Obama, Romney haven't changed many minds in poll - San Francisco Chronicle
A pair of tepid jobs reports, landmark Supreme Court decisions on health care and immigration laws, and an unprecedented barrage of negative ads have shaped the opening months of the fall presidential campaign.
The impact on the horse race: virtually none. A new Washington Post-ABC News poll shows President Obama and Republican challenger Mitt Romney in a deadlocked contest, tied at 47 percent among registered voters and basically where they stood in late May.
The new numbers reflect a stubborn constancy - only twice in 13 surveys over more than a year has either candidate held a lead exceeding the poll's margin of error. The campaign appears destined to be extremely close in the four months before election day.
About two-thirds of Americans consider the country seriously off course, a majority have not approved of Obama's overall job performance in more than a year, and the president remains in negative territory on dealing with the economy, health care and immigration.
Also unmoved since fall are Americans' attitudes toward spending, with as many saying they would prefer an increase in federal spending to try to spur economic growth as wanting to prioritize deficit reduction.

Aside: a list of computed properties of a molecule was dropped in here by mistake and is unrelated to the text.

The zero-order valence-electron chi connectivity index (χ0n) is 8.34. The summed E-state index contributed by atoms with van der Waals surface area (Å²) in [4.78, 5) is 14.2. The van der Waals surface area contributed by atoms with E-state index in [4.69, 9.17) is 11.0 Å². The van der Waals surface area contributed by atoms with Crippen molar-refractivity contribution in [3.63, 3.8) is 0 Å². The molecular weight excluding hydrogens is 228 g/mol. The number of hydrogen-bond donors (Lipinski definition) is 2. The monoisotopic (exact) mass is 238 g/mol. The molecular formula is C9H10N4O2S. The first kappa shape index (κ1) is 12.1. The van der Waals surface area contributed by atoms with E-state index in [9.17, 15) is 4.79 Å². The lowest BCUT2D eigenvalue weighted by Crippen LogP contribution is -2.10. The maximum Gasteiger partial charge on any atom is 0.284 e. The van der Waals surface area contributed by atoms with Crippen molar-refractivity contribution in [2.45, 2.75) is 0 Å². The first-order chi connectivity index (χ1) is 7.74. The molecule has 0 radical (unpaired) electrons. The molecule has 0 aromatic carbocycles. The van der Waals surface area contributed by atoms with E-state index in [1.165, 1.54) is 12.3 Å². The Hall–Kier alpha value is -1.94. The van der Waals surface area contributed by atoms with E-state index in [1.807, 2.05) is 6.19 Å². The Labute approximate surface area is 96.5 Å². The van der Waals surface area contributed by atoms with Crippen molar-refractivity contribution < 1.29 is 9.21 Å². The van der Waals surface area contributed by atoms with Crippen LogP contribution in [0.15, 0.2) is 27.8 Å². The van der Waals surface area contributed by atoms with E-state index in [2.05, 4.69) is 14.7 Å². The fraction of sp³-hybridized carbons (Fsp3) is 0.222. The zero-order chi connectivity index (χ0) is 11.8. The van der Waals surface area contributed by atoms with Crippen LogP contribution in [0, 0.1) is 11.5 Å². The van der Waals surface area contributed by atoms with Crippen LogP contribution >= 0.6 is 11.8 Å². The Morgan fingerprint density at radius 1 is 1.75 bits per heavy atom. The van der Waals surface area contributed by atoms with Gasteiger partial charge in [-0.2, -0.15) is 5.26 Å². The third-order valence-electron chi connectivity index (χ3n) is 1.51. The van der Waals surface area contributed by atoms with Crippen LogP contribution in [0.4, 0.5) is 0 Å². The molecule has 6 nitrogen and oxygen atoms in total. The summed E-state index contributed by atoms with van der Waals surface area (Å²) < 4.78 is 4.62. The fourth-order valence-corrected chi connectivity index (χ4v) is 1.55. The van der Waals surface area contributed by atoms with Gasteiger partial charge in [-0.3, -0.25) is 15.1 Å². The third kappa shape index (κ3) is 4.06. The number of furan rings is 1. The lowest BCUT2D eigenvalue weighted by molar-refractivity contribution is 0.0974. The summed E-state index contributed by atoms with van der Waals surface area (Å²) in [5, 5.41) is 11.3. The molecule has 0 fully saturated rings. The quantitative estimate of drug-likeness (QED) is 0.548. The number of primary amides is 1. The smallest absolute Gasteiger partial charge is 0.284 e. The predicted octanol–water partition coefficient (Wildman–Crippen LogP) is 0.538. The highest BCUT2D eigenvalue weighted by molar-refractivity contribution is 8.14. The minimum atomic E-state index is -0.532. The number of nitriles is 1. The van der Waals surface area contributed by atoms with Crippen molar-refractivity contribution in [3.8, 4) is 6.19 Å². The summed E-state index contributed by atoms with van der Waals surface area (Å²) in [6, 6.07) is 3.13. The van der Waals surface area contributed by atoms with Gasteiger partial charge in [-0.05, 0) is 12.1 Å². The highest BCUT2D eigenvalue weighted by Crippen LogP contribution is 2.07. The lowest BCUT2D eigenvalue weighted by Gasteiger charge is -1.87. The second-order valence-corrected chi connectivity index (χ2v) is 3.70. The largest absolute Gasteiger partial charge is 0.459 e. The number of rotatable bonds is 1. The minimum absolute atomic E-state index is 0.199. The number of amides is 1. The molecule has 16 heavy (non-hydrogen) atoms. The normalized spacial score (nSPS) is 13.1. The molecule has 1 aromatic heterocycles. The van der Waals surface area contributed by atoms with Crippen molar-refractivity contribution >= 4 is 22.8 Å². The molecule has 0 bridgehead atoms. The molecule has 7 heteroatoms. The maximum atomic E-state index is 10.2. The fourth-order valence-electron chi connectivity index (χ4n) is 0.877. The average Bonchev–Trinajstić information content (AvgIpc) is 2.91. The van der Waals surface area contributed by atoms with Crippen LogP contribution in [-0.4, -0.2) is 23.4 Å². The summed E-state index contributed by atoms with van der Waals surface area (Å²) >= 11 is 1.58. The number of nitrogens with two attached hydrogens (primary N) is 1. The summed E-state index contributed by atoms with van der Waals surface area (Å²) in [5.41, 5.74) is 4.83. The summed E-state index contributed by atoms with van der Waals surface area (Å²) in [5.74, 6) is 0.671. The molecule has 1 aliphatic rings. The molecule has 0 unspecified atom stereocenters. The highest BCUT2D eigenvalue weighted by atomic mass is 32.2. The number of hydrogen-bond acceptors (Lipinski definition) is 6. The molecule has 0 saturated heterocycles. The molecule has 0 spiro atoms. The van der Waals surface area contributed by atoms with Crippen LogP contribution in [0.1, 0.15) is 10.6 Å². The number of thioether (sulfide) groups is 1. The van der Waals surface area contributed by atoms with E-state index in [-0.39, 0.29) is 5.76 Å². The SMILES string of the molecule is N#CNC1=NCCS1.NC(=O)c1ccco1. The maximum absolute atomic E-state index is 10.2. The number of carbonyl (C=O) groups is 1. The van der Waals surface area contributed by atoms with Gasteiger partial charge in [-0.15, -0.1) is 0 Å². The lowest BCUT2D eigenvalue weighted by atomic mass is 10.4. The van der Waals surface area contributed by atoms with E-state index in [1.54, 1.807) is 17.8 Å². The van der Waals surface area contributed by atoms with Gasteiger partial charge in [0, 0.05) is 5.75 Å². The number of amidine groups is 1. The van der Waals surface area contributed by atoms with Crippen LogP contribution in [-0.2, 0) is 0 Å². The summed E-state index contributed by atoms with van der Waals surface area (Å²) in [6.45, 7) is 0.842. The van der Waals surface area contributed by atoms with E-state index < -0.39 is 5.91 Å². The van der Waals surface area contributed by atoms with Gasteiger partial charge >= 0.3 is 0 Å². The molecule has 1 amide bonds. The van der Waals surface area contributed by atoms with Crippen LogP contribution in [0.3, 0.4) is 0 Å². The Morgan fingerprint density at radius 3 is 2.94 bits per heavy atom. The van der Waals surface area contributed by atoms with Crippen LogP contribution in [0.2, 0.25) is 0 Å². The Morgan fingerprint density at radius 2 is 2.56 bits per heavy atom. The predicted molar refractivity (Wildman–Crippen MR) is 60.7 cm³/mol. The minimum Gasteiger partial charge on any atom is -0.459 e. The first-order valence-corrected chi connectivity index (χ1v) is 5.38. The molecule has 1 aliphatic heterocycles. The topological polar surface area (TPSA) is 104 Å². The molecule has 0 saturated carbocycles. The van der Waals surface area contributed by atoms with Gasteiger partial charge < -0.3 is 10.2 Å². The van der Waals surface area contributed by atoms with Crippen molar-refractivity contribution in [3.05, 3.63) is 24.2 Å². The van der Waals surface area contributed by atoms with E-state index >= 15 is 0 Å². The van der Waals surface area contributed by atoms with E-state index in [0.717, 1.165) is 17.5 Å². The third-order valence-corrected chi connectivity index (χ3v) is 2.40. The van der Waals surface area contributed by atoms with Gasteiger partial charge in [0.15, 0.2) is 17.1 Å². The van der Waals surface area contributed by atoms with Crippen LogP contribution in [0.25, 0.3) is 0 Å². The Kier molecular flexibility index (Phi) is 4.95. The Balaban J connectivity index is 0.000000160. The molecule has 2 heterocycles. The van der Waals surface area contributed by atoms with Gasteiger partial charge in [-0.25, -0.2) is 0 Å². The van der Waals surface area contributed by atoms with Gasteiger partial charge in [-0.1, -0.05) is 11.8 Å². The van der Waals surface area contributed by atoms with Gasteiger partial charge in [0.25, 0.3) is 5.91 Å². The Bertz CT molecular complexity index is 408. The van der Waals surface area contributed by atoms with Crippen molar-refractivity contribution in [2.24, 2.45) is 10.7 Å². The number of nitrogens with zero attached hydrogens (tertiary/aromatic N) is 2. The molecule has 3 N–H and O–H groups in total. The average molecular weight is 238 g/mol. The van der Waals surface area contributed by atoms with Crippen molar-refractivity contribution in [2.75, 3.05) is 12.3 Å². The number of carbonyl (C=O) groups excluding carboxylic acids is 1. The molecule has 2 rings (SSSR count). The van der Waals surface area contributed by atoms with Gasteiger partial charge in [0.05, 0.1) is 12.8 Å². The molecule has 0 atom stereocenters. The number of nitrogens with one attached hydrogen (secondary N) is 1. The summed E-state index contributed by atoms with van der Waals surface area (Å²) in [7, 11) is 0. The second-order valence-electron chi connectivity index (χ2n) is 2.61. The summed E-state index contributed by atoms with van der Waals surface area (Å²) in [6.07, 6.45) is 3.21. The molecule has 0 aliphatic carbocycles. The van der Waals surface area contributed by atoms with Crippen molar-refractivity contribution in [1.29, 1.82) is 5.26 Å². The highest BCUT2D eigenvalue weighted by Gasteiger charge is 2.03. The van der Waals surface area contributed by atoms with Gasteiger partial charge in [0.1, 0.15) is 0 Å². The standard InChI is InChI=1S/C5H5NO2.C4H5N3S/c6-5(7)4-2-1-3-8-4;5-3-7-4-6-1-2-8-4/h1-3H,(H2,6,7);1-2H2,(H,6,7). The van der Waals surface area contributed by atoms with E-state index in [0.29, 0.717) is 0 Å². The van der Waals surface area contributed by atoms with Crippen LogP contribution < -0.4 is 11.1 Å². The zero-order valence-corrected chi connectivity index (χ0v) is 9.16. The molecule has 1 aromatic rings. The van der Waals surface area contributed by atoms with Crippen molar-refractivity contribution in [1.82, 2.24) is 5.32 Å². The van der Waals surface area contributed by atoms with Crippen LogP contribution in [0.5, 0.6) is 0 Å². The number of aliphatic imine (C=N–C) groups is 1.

The lack of movement underscores intense polarization - about 9 in 10 Republicans back Romney, and a similar proportion of Democrats support Obama - and a relatively small percentage of voters say there is a "good chance" that they could change their minds before November.
At this point, 74 percent of all voters are "definitely" supporting Obama or Romney, and 12 percent say it is unlikely that they will switch from one to the other, making the race a settled issue for nearly 9 in 10 voters.
Obama benefits from a clear, but dwindling, enthusiasm gap. Just over half, 51 percent, of his supporters back his candidacy "very enthusiastically," compared with 38 percent of Romney's.
There is also a difference in motivation, with 75 percent of Obama supporters saying their vote is "for" him, in contrast with 59 percent of Romney's backers saying their vote is "against" Obama.